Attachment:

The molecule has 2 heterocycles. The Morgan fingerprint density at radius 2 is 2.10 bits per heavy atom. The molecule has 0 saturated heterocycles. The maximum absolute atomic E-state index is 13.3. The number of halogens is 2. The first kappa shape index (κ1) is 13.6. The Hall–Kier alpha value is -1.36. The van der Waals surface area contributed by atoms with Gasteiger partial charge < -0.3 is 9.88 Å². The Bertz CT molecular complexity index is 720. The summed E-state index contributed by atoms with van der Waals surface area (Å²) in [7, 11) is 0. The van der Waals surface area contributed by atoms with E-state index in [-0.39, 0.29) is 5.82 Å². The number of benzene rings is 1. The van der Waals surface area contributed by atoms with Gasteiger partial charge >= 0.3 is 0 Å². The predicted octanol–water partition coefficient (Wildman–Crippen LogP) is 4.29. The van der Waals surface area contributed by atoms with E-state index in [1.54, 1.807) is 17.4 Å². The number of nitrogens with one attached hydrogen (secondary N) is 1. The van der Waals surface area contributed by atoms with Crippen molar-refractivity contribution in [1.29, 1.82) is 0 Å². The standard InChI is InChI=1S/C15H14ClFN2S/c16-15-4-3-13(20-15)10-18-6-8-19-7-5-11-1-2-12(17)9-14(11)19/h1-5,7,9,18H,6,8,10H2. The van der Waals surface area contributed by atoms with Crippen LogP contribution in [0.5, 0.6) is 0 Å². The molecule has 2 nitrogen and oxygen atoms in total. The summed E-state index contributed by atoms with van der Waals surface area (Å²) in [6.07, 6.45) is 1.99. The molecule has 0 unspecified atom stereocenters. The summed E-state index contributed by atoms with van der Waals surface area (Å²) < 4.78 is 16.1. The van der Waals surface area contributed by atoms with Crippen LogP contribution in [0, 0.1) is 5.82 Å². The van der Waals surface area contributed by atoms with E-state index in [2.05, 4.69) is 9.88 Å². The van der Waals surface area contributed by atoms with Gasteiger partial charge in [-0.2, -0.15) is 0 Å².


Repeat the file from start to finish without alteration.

The molecule has 2 heterocycles. The Morgan fingerprint density at radius 2 is 2.10 bits per heavy atom. The molecule has 0 saturated heterocycles. The maximum absolute atomic E-state index is 13.3. The number of halogens is 2. The first kappa shape index (κ1) is 13.6. The Hall–Kier alpha value is -1.36. The van der Waals surface area contributed by atoms with Gasteiger partial charge < -0.3 is 9.88 Å². The Bertz CT molecular complexity index is 720. The summed E-state index contributed by atoms with van der Waals surface area (Å²) in [7, 11) is 0. The van der Waals surface area contributed by atoms with E-state index in [-0.39, 0.29) is 5.82 Å². The number of benzene rings is 1. The van der Waals surface area contributed by atoms with Gasteiger partial charge >= 0.3 is 0 Å². The predicted octanol–water partition coefficient (Wildman–Crippen LogP) is 4.29. The van der Waals surface area contributed by atoms with E-state index in [1.54, 1.807) is 17.4 Å². The number of nitrogens with one attached hydrogen (secondary N) is 1. The van der Waals surface area contributed by atoms with Crippen molar-refractivity contribution in [1.29, 1.82) is 0 Å². The standard InChI is InChI=1S/C15H14ClFN2S/c16-15-4-3-13(20-15)10-18-6-8-19-7-5-11-1-2-12(17)9-14(11)19/h1-5,7,9,18H,6,8,10H2. The van der Waals surface area contributed by atoms with Crippen LogP contribution in [0.5, 0.6) is 0 Å². The molecule has 2 nitrogen and oxygen atoms in total. The summed E-state index contributed by atoms with van der Waals surface area (Å²) in [6.07, 6.45) is 1.99. The molecule has 0 unspecified atom stereocenters. The summed E-state index contributed by atoms with van der Waals surface area (Å²) < 4.78 is 16.1. The van der Waals surface area contributed by atoms with Crippen LogP contribution in [0, 0.1) is 5.82 Å². The van der Waals surface area contributed by atoms with E-state index in [2.05, 4.69) is 9.88 Å². The van der Waals surface area contributed by atoms with Gasteiger partial charge in [-0.2, -0.15) is 0 Å².